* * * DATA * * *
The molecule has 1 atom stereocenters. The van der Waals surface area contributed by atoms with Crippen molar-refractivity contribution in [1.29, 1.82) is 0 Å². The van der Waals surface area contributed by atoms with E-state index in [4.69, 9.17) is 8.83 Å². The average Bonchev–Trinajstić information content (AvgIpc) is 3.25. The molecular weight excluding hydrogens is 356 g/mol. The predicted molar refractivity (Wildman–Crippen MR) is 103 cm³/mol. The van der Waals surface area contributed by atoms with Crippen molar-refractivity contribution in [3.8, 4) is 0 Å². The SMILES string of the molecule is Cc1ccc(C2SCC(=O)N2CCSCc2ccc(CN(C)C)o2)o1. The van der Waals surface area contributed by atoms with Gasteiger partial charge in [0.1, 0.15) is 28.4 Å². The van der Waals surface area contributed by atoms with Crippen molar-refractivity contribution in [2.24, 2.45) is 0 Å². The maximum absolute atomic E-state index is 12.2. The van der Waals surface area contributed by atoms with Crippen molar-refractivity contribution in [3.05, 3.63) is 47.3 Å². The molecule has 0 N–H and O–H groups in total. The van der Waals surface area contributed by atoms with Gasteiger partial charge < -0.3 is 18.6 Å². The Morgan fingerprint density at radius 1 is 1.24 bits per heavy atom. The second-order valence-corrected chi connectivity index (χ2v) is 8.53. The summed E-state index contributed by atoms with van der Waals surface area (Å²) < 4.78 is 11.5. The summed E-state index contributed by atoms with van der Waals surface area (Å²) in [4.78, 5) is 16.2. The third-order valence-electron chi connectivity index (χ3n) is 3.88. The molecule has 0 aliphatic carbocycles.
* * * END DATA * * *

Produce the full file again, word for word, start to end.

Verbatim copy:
The molecule has 1 atom stereocenters. The van der Waals surface area contributed by atoms with Crippen molar-refractivity contribution in [1.29, 1.82) is 0 Å². The van der Waals surface area contributed by atoms with E-state index in [4.69, 9.17) is 8.83 Å². The average Bonchev–Trinajstić information content (AvgIpc) is 3.25. The molecular weight excluding hydrogens is 356 g/mol. The predicted molar refractivity (Wildman–Crippen MR) is 103 cm³/mol. The van der Waals surface area contributed by atoms with Crippen molar-refractivity contribution in [3.8, 4) is 0 Å². The SMILES string of the molecule is Cc1ccc(C2SCC(=O)N2CCSCc2ccc(CN(C)C)o2)o1. The van der Waals surface area contributed by atoms with Gasteiger partial charge in [0.1, 0.15) is 28.4 Å². The van der Waals surface area contributed by atoms with Crippen molar-refractivity contribution in [2.24, 2.45) is 0 Å². The maximum absolute atomic E-state index is 12.2. The van der Waals surface area contributed by atoms with Crippen molar-refractivity contribution in [3.05, 3.63) is 47.3 Å². The molecule has 0 N–H and O–H groups in total. The van der Waals surface area contributed by atoms with Gasteiger partial charge < -0.3 is 18.6 Å². The Morgan fingerprint density at radius 1 is 1.24 bits per heavy atom. The second-order valence-corrected chi connectivity index (χ2v) is 8.53. The summed E-state index contributed by atoms with van der Waals surface area (Å²) < 4.78 is 11.5. The summed E-state index contributed by atoms with van der Waals surface area (Å²) in [4.78, 5) is 16.2. The third-order valence-electron chi connectivity index (χ3n) is 3.88. The molecule has 0 aliphatic carbocycles.